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Low Voltage after switching breaker off to high voltage thermostat.

Low Voltage after switching breaker off to high voltage thermostat.

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Old 05-01-19, 06:33 PM
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Question Low Voltage after switching breaker off to high voltage thermostat.

I'm planning to change my high voltage thermostat connected to an electric baseboard heater to a high voltage smart thermostat. My problem is that after switching the breaker off to that thermostat, low voltage is showing on the Klein Tools dual range (MCVT-2) non-contact voltage tester. If I set the the Klein to just high voltage setting, there is no response. I don't want to touch the wiring until I'm sure that no power is running through it. Is there another voltage tester that I could use to confirm this? Our house was built in 1979 and the breaker box was changed maybe 15 years ago by a licensed electrician. We have never changed any of thermostats before. I know they are not very accurate and would like to eventually change them all. Never had any trouble changing the electric baseboards in kitchen and 2 bathrooms by turning the breakers off. Any suggestions are welcome.
 
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05-02-19, 07:55 AM
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Welcome lioneye to the forum. A cheap digital multimeter will be affected by the same ghost voltage that causes misleading results from a non contact tester. A digital meter that isn't affected by ghost voltage is very expensive but a cheap analog solves the problem without breaking the bank.

It doesn't help members to contradict advice which over time has proven to be very helpful to users. Wait till you spend days helping a user when they swear they have 120v at point A then find out they were using a non contact tester and in fact point A is dead. Or try explaining why a user has 24v with the switch off when in reality it is ghost voltage because he used a digital meter.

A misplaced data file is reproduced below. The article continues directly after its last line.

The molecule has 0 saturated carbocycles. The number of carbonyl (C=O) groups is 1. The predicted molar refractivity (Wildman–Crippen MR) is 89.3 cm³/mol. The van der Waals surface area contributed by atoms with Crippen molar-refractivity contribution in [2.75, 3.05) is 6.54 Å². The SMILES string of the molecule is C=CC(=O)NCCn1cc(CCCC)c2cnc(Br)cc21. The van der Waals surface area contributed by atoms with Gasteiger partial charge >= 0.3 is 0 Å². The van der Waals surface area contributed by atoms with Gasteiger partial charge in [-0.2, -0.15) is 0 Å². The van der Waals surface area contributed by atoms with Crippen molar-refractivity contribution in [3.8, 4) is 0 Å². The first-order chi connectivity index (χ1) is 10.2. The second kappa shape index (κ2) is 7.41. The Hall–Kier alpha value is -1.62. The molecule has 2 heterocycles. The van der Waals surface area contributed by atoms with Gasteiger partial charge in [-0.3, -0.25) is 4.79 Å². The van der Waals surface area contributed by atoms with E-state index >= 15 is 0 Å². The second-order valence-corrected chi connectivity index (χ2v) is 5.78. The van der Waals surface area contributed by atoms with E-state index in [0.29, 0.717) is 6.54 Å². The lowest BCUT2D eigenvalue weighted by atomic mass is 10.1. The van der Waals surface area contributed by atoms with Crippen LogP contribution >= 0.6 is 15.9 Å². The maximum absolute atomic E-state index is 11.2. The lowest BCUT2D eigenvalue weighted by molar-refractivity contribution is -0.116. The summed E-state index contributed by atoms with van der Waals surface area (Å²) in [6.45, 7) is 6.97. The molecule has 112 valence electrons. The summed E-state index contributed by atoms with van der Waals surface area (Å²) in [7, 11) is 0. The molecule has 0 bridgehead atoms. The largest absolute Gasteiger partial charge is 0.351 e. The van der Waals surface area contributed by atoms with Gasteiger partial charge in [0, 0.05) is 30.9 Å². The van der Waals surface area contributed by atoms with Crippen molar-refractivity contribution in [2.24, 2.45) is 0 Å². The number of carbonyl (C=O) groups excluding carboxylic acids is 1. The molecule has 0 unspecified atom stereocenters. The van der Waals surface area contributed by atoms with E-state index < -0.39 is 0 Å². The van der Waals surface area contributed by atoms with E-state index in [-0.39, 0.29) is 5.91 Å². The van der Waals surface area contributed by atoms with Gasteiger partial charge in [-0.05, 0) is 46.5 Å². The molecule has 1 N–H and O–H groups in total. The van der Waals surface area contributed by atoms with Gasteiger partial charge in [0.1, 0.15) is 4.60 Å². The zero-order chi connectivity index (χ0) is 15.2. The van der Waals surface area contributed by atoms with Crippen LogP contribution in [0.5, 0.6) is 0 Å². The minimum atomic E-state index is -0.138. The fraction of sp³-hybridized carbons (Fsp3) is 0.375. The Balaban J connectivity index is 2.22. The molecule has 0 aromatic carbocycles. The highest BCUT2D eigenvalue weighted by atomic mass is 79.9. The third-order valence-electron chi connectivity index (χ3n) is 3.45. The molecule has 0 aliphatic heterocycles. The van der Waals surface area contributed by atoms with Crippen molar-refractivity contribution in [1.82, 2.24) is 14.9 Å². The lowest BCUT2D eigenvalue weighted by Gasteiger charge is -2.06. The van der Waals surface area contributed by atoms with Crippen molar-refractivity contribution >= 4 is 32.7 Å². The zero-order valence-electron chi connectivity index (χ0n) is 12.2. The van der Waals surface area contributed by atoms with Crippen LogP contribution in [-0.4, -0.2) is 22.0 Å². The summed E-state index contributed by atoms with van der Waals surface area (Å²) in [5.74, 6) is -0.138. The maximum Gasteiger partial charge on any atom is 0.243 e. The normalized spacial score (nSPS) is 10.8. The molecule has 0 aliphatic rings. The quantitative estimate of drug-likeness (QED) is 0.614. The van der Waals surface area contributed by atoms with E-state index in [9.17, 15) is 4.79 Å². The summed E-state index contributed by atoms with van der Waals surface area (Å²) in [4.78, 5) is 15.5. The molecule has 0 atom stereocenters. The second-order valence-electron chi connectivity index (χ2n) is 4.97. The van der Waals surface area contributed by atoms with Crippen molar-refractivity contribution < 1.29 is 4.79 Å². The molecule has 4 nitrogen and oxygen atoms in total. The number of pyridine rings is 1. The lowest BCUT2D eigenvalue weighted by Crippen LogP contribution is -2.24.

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Old 05-01-19, 07:42 PM
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voltage is showing on the Klein Tools dual range (MCVT-2) non-contact voltage tester.
Non contact testers are only slightly better than a
toy. Use an analog (not digital) multimeter.
.
 
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Old 05-01-19, 08:18 PM
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Thanks Any suggestion on a brand?
 
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Old 05-01-19, 09:39 PM
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The home improvement centers carry basic analog meters starting around $15. That's all you need.

Analog meter at the depot
 
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Old 05-02-19, 07:39 AM
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The Klein tester you have is a good tool. Not a toy. That said, it is a good idea to confirm with a meter. Doesnít have to be analog. Digital is fine. This isnít 1970. Always a good idea to test it on a known live circuit (a receptacle for example) first. What your likely picking up is a very small amount of inductive voltage on the conductors. Prob in the >10 v range.
 
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Old 05-02-19, 07:55 AM
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Welcome lioneye to the forum. A cheap digital multimeter will be affected by the same ghost voltage that causes misleading results from a non contact tester. A digital meter that isn't affected by ghost voltage is very expensive but a cheap analog solves the problem without breaking the bank.

It doesn't help members to contradict advice which over time has proven to be very helpful to users. Wait till you spend days helping a user when they swear they have 120v at point A then find out they were using a non contact tester and in fact point A is dead. Or try explaining why a user has 24v with the switch off when in reality it is ghost voltage because he used a digital meter.
 
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Old 05-02-19, 09:57 AM
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Thanks. We just might still have an analog tester somewhere around the house. If not, I'll just go purchase one. I do understand about ghost voltage. Just want to play it safe.
 
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